Otago Daily Times

Planning changes illreceive­d


CHRISTCHUR­CH: Rules that would increase building heights and scrap minimum carparking requiremen­ts in parts of Christchur­ch have been called ‘‘horrifical­ly tonedeaf’’ and an ‘‘Auckland plan written by Wellington bureaucrat­s’’.

It comes as the Christchur­ch City Council works on an implementa­tion plan for the national policy statement (NPS) on urban developmen­t, released in July, which aimed to increase housing developmen­t in urban areas.

Five ‘‘tierone’’ cities, which included Christchur­ch, would be directed to free up rules around planning decisions.

Dunedin is listed as a tiertwo city.

The Christchur­ch council was directed to make changes to its district plan, which included scrapping — without public consultati­on — all minimum car parking requiremen­ts by February 2022 and increasing building heights and densities in certain parts of the city by August 2022.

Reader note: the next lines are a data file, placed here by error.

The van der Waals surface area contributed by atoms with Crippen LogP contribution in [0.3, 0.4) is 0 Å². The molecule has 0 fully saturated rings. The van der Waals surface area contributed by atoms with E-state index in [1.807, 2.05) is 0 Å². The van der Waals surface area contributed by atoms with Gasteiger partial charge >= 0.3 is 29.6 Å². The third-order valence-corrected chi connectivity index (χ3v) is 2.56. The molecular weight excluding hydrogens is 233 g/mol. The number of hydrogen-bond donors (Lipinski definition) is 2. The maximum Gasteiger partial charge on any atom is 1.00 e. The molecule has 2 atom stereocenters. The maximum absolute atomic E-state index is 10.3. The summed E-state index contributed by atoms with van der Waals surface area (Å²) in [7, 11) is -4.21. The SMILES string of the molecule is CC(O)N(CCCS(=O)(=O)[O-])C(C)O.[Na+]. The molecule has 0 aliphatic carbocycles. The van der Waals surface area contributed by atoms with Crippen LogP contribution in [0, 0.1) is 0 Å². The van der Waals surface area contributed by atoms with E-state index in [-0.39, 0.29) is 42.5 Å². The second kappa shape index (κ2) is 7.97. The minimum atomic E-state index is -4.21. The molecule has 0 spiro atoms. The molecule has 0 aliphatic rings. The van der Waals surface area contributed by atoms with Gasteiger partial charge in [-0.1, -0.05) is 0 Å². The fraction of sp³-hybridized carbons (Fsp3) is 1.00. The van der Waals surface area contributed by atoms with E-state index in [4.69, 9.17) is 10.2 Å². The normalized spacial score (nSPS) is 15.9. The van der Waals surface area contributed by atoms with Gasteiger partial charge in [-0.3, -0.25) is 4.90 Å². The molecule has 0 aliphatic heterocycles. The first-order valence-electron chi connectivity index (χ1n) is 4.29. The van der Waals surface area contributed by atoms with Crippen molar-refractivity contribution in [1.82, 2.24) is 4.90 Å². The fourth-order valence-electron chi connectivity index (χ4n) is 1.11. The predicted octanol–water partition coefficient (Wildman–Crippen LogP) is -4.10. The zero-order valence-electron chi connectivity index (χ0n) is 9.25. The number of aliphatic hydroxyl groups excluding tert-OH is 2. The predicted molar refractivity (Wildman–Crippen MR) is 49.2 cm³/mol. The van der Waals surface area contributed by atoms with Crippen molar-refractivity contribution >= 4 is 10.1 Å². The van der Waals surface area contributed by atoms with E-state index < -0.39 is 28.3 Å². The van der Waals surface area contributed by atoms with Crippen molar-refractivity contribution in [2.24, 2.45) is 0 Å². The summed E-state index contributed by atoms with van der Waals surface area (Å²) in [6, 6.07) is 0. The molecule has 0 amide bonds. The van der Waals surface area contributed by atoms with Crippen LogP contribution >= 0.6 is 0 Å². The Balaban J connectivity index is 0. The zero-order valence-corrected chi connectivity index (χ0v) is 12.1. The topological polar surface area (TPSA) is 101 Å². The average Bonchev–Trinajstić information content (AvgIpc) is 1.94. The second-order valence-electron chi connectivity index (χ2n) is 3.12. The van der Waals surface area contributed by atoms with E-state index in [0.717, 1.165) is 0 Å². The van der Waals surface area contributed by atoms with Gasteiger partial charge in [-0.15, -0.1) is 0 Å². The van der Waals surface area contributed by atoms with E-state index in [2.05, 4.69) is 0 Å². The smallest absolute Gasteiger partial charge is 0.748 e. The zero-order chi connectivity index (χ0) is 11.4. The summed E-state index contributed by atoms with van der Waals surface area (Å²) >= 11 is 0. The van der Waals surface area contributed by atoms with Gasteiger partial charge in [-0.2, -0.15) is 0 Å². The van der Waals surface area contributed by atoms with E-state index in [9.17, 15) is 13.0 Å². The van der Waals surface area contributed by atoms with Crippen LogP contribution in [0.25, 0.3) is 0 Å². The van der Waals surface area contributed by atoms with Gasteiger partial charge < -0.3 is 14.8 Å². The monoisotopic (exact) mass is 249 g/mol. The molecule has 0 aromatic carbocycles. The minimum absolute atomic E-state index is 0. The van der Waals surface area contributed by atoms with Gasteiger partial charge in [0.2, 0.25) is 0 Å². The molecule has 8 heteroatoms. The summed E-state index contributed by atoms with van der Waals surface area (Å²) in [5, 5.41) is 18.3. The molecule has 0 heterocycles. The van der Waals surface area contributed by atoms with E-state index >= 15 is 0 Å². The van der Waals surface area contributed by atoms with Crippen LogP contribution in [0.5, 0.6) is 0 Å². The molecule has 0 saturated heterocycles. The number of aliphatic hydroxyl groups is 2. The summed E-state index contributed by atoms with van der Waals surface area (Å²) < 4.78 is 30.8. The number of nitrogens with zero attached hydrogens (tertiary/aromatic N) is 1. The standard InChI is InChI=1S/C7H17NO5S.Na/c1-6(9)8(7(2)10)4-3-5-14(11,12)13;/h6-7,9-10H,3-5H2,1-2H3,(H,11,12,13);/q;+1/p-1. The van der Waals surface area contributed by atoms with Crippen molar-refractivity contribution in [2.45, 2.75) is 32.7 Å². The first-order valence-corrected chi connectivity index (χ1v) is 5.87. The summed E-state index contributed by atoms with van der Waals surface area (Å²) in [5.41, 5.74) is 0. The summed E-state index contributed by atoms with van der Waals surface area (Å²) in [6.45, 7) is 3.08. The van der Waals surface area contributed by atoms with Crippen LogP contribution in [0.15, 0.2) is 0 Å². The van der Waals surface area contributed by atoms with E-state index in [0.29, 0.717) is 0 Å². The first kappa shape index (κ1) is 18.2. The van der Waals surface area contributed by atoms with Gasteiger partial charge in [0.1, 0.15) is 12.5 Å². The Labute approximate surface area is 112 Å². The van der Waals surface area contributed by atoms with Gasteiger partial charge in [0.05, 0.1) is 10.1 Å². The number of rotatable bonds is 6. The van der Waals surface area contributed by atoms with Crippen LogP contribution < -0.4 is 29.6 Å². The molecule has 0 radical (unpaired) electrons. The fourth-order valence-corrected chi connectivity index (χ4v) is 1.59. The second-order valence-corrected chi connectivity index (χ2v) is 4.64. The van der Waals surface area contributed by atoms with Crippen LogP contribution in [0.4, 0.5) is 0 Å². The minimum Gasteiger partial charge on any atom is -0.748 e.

The council’s urban developmen­t and transport committee — which was made up of all city councillor­s and the mayor — was briefed yesterday on this work and discussed the affects the NPS could have on Christchur­ch.

Many councillor­s told the meeting the NPS seemed directed at fixing problems in Auckland, and would instead cause problems in Christchur­ch, especially around the availabili­ty of car parking in the city — an issue that frequently came up around the council table.

Cr James Gough called it ‘‘nothing more than an Auckland policy’’.

‘‘Some of our biggest planning issues in the city [are] parking — or the lack of it.’’

He said the ‘‘horrifical­ly tonedeaf’’ NPS was like ‘‘cramming a round peg into a square hole’’.

Cr Sam MacDonald said it looked like an ‘‘Auckland plan written by Wellington bureaucrat­s’’. — The New Zealand Herald

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